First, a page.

Dealing with NJ State Police
Yesterday (4-19-05) we had a call on Rt 295. It was a dump truck fire. I drove the second due engine and arrived within minutes behind the fire due engine. NJ State Police told the first due where to place the engine. I pulled my truck over to the shoulder of the roadway so that our crew could join the first due crew in the fire fight. The dump truck that was on fire was located within 50 yards of the on ramp and up hill from our location. The State Trooper had two lanes blocked some 75 yards from the rear of the dump truck. Our first due engine was told by the State Trooper to park in the area near the exit of the on ramp. The driver of this vehicle did this. His vehicle now was now down hill of the fire vehicle. All of the water that was being used now runs under the fire truck. When this engine got low on water we started to pull a section of 3 inch from the rear of the engine and hook it up so that we could dump the tank from the second due engine. All of this time the on ramp was shut down by our local police department so no traffic moved on to Rt. 295. The State Trooper came over to me while I was preparing our engine for the transfer and began to holler at me saying he did not want the engine at this location and he did not want hose layed where it was being layed. All of this time I said nothing. Absolutely nothing. He then told me to put the engine infront of the position of the engine fighting the fire. I did this. We then hooked up for the transfer. In the mean time the State Trooper opened the on ramp. Now this put our firefighters in harms way on the right side of our engines. The traffic flowing on RT 295 now began to swing pass the road block and back into the middle lane. Now we have put our firefighters in harms way on the left side of the engines. There were some drivers who came into the right lane and even gave us the bird because they had to slow down. This Trooper did not respect our chain of command nor did he care about the safety of our firefighters. When the Trooper went back to where our Captain was standing he told the Captain that it was a good thing I did not say anything because if I had he was going to handcuff me and put me in the Trooper Car.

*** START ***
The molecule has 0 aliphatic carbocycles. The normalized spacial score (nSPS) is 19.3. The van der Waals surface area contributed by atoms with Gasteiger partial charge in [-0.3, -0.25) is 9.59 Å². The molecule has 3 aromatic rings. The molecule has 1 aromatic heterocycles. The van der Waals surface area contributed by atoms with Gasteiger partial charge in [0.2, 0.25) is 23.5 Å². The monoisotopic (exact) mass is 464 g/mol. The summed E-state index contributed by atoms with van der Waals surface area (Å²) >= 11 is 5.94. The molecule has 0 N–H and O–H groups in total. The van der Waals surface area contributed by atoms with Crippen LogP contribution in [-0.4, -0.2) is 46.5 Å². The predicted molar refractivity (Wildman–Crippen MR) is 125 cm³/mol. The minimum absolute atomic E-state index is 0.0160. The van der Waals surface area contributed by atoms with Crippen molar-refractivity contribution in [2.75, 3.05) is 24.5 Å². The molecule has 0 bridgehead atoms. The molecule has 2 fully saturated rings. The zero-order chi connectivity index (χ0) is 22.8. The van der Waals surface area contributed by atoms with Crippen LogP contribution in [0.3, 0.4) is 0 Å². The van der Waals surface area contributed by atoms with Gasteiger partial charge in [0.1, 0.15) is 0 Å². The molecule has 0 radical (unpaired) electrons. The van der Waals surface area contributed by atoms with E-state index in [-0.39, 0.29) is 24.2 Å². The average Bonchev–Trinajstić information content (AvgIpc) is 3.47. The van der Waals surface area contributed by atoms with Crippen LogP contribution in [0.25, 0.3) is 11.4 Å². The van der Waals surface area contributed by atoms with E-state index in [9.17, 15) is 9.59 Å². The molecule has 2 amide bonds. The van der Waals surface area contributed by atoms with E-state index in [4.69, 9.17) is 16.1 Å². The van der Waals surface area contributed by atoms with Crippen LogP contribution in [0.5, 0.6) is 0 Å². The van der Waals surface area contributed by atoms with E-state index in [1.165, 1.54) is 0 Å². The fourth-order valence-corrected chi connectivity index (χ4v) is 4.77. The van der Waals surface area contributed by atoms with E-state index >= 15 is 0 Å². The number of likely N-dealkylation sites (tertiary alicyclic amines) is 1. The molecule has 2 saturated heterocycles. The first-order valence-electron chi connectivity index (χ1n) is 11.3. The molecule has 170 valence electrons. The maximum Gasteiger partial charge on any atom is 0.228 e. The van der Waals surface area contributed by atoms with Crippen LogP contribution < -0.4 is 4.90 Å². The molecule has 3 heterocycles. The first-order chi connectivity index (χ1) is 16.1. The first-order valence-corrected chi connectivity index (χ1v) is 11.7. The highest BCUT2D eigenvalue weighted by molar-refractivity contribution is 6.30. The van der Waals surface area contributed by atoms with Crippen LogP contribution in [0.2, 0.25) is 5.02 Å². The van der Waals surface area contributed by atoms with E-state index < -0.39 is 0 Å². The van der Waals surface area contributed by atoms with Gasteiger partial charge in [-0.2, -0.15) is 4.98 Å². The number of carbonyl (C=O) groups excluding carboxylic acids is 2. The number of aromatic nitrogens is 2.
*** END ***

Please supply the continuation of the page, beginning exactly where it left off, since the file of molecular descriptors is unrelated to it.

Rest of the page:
Has any one else ever run into this type of Trooper? We have encounted them on the NJ Turnpike and the Chief in Charge to us to pack up and get ready to leave. The Trooper there left the scene and we finished the fire fight. In our State we have a law that saids the Fire Chief has complete control of a fire scene once we arrive. In my opinion this Trooper did away with this law, opened the door to putting our firefighters in harms way, and place our engines in a very dangerous position.
If any one has a solution to this problem which seems to be growing in NJ please let me know.
It's called COMMUNICATION!
As was posted above already, communicate your needs to the SP/PD/SO on scene. If the arrangements are not to your comfort level, and a conclusion cannot be reached, simply get on your big red truck and drive away! The scene is NOT safe! I think you may be able to get the LEO's attention that way. Don't let egos get in the way of a safe working environment. Above all, communicate and cooperate.
Talk to each other people!
That "Quick Clear" link should be made compulsory reading for everyone in emergency services working on roadways. Just as I have asked people in another thread to see the NJSP point of view in other circumstances this one it seems reasonably clear the trooper is in the wrong.
Police don't direct Firefighting operations. They outline to the Officer in Charge any operating limitations, or preferences or priorities and the Fire Service OIC has a duty to try to accomodate these. Likewise if the Fire Officer can't work within the Police limitations safely they need to talk and achieve a solution that works for both of them. If this solution can't be found the Fire Officer needs to remove Firefighters from danger, even if it means moving off the roadway completely until things change. No yelling, no guns drawn, just a considered and deliberate application of sound management principles.
The best time to resolve issues like this is with a good mutually agreed SOP worked out beforehand and with regular meetings to review the plan and keep the informal contact going.
With mutual goodwil any plan will work well, and without it any plan is doomed to failure.